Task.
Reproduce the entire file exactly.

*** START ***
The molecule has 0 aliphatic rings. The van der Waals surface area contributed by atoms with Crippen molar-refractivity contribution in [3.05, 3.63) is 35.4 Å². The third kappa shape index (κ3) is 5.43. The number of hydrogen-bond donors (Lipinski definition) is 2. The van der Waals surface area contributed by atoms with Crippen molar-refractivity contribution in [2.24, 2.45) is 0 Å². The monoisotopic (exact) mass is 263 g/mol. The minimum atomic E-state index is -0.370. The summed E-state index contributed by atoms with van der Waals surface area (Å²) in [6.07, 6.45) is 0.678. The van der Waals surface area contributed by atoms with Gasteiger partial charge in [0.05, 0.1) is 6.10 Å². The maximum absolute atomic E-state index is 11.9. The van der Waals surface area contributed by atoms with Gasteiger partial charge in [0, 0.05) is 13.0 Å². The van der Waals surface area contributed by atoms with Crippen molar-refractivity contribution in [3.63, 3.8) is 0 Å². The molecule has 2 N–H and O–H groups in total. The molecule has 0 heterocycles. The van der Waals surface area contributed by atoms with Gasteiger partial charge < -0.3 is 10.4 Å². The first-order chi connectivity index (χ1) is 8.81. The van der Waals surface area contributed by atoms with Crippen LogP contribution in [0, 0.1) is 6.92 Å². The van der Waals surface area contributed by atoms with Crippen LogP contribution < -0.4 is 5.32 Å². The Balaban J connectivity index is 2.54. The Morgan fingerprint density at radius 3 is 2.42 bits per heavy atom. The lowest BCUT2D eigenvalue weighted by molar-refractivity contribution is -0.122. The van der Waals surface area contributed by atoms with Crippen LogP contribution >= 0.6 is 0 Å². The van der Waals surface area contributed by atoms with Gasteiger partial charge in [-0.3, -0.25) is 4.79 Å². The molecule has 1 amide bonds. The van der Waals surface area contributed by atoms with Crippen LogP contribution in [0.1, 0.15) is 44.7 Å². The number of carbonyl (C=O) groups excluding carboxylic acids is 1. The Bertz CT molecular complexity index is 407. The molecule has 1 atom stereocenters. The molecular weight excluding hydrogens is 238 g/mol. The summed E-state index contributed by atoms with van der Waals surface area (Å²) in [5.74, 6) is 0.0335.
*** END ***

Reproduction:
The molecule has 0 aliphatic rings. The van der Waals surface area contributed by atoms with Crippen molar-refractivity contribution in [3.05, 3.63) is 35.4 Å². The third kappa shape index (κ3) is 5.43. The number of hydrogen-bond donors (Lipinski definition) is 2. The van der Waals surface area contributed by atoms with Crippen molar-refractivity contribution in [2.24, 2.45) is 0 Å². The monoisotopic (exact) mass is 263 g/mol. The minimum atomic E-state index is -0.370. The summed E-state index contributed by atoms with van der Waals surface area (Å²) in [6.07, 6.45) is 0.678. The van der Waals surface area contributed by atoms with Gasteiger partial charge in [0.05, 0.1) is 6.10 Å². The maximum absolute atomic E-state index is 11.9. The van der Waals surface area contributed by atoms with Gasteiger partial charge in [0, 0.05) is 13.0 Å². The van der Waals surface area contributed by atoms with Crippen molar-refractivity contribution in [3.63, 3.8) is 0 Å². The molecule has 2 N–H and O–H groups in total. The molecule has 0 heterocycles. The van der Waals surface area contributed by atoms with Gasteiger partial charge < -0.3 is 10.4 Å². The first-order chi connectivity index (χ1) is 8.81. The van der Waals surface area contributed by atoms with Crippen LogP contribution in [0, 0.1) is 6.92 Å². The van der Waals surface area contributed by atoms with Crippen LogP contribution < -0.4 is 5.32 Å². The Balaban J connectivity index is 2.54. The Morgan fingerprint density at radius 3 is 2.42 bits per heavy atom. The lowest BCUT2D eigenvalue weighted by molar-refractivity contribution is -0.122. The van der Waals surface area contributed by atoms with Crippen LogP contribution >= 0.6 is 0 Å². The van der Waals surface area contributed by atoms with Gasteiger partial charge in [-0.3, -0.25) is 4.79 Å². The molecule has 1 amide bonds. The van der Waals surface area contributed by atoms with Crippen LogP contribution in [0.1, 0.15) is 44.7 Å². The number of carbonyl (C=O) groups excluding carboxylic acids is 1. The Bertz CT molecular complexity index is 407. The molecule has 1 atom stereocenters. The molecular weight excluding hydrogens is 238 g/mol. The summed E-state index contributed by atoms with van der Waals surface area (Å²) in [5.74, 6) is 0.0335.